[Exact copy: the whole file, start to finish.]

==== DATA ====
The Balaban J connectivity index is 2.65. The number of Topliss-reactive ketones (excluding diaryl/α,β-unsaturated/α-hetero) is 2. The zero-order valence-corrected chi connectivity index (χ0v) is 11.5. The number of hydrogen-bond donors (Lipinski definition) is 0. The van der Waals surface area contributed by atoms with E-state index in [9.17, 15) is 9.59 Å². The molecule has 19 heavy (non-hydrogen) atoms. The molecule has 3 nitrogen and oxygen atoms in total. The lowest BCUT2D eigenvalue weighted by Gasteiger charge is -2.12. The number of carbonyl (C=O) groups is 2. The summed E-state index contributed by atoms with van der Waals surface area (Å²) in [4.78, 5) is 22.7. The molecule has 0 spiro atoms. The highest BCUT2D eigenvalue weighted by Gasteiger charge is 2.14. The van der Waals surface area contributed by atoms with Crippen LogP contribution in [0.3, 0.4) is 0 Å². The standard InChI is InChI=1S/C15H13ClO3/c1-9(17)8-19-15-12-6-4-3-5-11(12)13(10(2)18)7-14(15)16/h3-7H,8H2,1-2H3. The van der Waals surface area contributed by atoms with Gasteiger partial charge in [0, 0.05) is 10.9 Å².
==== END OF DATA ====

The Balaban J connectivity index is 2.65. The number of Topliss-reactive ketones (excluding diaryl/α,β-unsaturated/α-hetero) is 2. The zero-order valence-corrected chi connectivity index (χ0v) is 11.5. The number of hydrogen-bond donors (Lipinski definition) is 0. The van der Waals surface area contributed by atoms with E-state index in [9.17, 15) is 9.59 Å². The molecule has 19 heavy (non-hydrogen) atoms. The molecule has 3 nitrogen and oxygen atoms in total. The lowest BCUT2D eigenvalue weighted by Gasteiger charge is -2.12. The number of carbonyl (C=O) groups is 2. The summed E-state index contributed by atoms with van der Waals surface area (Å²) in [4.78, 5) is 22.7. The molecule has 0 spiro atoms. The highest BCUT2D eigenvalue weighted by Gasteiger charge is 2.14. The van der Waals surface area contributed by atoms with Crippen LogP contribution in [0.3, 0.4) is 0 Å². The standard InChI is InChI=1S/C15H13ClO3/c1-9(17)8-19-15-12-6-4-3-5-11(12)13(10(2)18)7-14(15)16/h3-7H,8H2,1-2H3. The van der Waals surface area contributed by atoms with Gasteiger partial charge in [0, 0.05) is 10.9 Å².